1. Limited time only! Sign up for a free 30min personal tutor trial with Chegg Tutors
    Dismiss Notice
Dismiss Notice
Join Physics Forums Today!
The friendliest, high quality science and math community on the planet! Everyone who loves science is here!

Principal branch of the logarithm

  1. Jan 22, 2012 #1
    1. The problem statement, all variables and given/known data

    Define an analytic branch f(z) of w, such that f(z)=0 for the limit of z->[itex]\infty[/itex]

    Now what is f(1)?

    2. Relevant equations

    [itex]w=\frac{z+i}{z-i}[/itex]

    3. The attempt at a solution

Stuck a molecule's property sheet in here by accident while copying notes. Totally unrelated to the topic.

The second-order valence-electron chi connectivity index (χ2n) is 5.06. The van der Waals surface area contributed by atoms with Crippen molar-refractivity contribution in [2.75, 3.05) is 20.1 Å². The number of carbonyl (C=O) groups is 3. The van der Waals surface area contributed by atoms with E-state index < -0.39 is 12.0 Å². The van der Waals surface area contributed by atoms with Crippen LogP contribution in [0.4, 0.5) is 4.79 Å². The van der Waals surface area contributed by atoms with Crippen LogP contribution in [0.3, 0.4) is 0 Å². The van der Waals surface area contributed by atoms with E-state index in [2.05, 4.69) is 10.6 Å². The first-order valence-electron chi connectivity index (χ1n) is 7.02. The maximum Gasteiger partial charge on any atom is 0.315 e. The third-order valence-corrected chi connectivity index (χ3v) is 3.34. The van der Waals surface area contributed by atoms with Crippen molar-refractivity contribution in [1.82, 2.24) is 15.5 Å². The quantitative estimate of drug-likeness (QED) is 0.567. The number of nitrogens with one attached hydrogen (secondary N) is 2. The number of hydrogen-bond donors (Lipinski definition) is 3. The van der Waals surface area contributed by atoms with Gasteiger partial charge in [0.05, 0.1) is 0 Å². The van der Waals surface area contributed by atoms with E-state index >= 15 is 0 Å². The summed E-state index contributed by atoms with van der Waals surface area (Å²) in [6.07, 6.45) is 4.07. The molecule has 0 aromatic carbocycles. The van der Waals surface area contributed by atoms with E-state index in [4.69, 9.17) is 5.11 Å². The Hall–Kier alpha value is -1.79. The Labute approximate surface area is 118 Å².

The branch cut of the logarithm is: [itex](-\infty,0)[/itex]
    All branches of the logarithm are:
    f(z)=Log(z)+iArg(z)=Log(z)+2i[itex]\pi[/itex]k

    But then f(1)=0, which is wrong.
     
    Last edited: Jan 22, 2012
  2. jcsd
  3. Jan 23, 2012 #2
    There was a typo in my first post:

    Of course this should be [itex]w=log(\frac{z+i}{z-i})[/itex]

    Anybody who understands it now?
     
  4. Jan 23, 2012 #3
    A guess is that the line segment of z=(i,-i) is mapped onto the normal branch cut of the logarithm (-inf,0). Therefore, f(1)=exp(iPi/2) because this is where i is located in the complex plane.
     
Know someone interested in this topic? Share this thread via Reddit, Google+, Twitter, or Facebook